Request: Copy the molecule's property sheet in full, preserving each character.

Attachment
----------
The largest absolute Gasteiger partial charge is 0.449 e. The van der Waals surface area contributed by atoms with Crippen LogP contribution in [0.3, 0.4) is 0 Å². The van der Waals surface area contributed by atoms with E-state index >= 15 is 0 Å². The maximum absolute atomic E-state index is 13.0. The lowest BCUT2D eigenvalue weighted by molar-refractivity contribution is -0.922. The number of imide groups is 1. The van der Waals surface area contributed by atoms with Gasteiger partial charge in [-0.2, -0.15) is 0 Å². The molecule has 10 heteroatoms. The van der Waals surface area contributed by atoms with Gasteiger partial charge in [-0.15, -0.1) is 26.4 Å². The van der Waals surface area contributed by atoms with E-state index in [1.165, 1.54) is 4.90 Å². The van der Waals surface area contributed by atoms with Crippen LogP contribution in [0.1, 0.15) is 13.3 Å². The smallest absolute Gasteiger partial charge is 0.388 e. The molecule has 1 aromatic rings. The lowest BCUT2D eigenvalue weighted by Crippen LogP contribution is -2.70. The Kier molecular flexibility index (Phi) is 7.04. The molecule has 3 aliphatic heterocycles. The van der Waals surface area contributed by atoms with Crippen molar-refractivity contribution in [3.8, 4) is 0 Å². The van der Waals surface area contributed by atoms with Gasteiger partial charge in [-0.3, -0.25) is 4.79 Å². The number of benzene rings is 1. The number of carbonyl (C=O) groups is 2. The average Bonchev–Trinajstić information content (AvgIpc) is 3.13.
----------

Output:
The largest absolute Gasteiger partial charge is 0.449 e. The van der Waals surface area contributed by atoms with Crippen LogP contribution in [0.3, 0.4) is 0 Å². The van der Waals surface area contributed by atoms with E-state index >= 15 is 0 Å². The maximum absolute atomic E-state index is 13.0. The lowest BCUT2D eigenvalue weighted by molar-refractivity contribution is -0.922. The number of imide groups is 1. The van der Waals surface area contributed by atoms with Gasteiger partial charge in [-0.2, -0.15) is 0 Å². The molecule has 10 heteroatoms. The van der Waals surface area contributed by atoms with Gasteiger partial charge in [-0.15, -0.1) is 26.4 Å². The van der Waals surface area contributed by atoms with E-state index in [1.165, 1.54) is 4.90 Å². The van der Waals surface area contributed by atoms with Crippen LogP contribution in [0.1, 0.15) is 13.3 Å². The smallest absolute Gasteiger partial charge is 0.388 e. The molecule has 1 aromatic rings. The lowest BCUT2D eigenvalue weighted by Crippen LogP contribution is -2.70. The Kier molecular flexibility index (Phi) is 7.04. The molecule has 3 aliphatic heterocycles. The van der Waals surface area contributed by atoms with Crippen molar-refractivity contribution in [3.8, 4) is 0 Å². The van der Waals surface area contributed by atoms with Gasteiger partial charge in [-0.3, -0.25) is 4.79 Å². The number of benzene rings is 1. The number of carbonyl (C=O) groups is 2. The average Bonchev–Trinajstić information content (AvgIpc) is 3.13.